posted on Feb, 27 2006 @ 10:57 AM
Originally posted by Enyalius
Practicle means that something can be used in daily life. . . .seeing that the same teachings occur in other aspects of life under different names.
In the end it is all the same.
[edit on 27-2-2006 by Enyalius]
And I'm saying that words actually mean things; I'm saying that alchemy isn't simply anything we want it to be.
"Practical alchemy," since the concept began to be differentiated from philosophical alchemy, at least 1700 years ago, has meant working with
physical apparatus. Your willful "re-definition" of that phrase doesn't change the fact that the ancient practitioners meant something concrete
by their use of the term.
Please don't think that I am denigrating philosophical alchemy as a discipline; the two branches have been seen practically every school of alchemy,
and is probably best exemplified by the Taoist differentiation between the waidan (external alchemy) and the niedan (internal alchemy) described in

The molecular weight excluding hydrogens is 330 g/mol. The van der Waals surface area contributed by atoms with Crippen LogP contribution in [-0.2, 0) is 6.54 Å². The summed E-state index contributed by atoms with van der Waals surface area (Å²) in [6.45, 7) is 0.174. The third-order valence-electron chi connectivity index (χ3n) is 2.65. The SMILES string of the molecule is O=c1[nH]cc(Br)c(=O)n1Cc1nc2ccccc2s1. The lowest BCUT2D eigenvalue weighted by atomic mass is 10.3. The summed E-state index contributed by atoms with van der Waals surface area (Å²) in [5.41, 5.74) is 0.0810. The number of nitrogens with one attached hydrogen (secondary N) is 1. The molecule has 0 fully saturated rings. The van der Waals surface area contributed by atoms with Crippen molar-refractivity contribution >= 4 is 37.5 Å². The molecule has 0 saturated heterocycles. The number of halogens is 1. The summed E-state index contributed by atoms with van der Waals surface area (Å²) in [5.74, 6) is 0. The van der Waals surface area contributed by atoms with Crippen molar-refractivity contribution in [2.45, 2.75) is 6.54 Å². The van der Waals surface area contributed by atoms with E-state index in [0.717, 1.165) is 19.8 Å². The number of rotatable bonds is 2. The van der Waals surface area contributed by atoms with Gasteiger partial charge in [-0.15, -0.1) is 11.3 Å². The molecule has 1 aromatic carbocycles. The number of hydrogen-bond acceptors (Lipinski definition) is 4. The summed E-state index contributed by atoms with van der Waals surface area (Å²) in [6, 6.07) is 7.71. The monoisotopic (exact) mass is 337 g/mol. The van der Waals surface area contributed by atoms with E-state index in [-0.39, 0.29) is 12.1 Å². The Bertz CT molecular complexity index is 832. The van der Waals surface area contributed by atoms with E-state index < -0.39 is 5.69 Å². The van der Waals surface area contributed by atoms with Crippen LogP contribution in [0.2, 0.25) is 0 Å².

the Daozang [Source: A short Introduction to Chinese Alchemy. auth: Fabrizio Pregadio. unedited manuscript to appear in Encyclopedia of the
History of Science, Technology and Medicine in Non-Western Countries
The point I continue to make (and others to denigrate) is that the historical alchemical tradition consisted of specific discipline and real-world
To pretend that alchemy is something else is to kid oneself.
If I decide that the essence of being an olympic athlete means the triumph over my inner obstacles, then it is legitimate for me to say so. However,
if I claim that, merely by sitting in a comfy chair and imagining myself overcoming my interior barriers to my higher self, that if I imagine that I
am now an "olympic athlete," then I am kidding myself, and keeping myself in purposeful ignorance of what real athletes do--namely, they practice
So, in a very real sense, while I hear you and others say authoritatively that "It's all the same," and that alchemy is whatever we want it to be,
I beg to differ.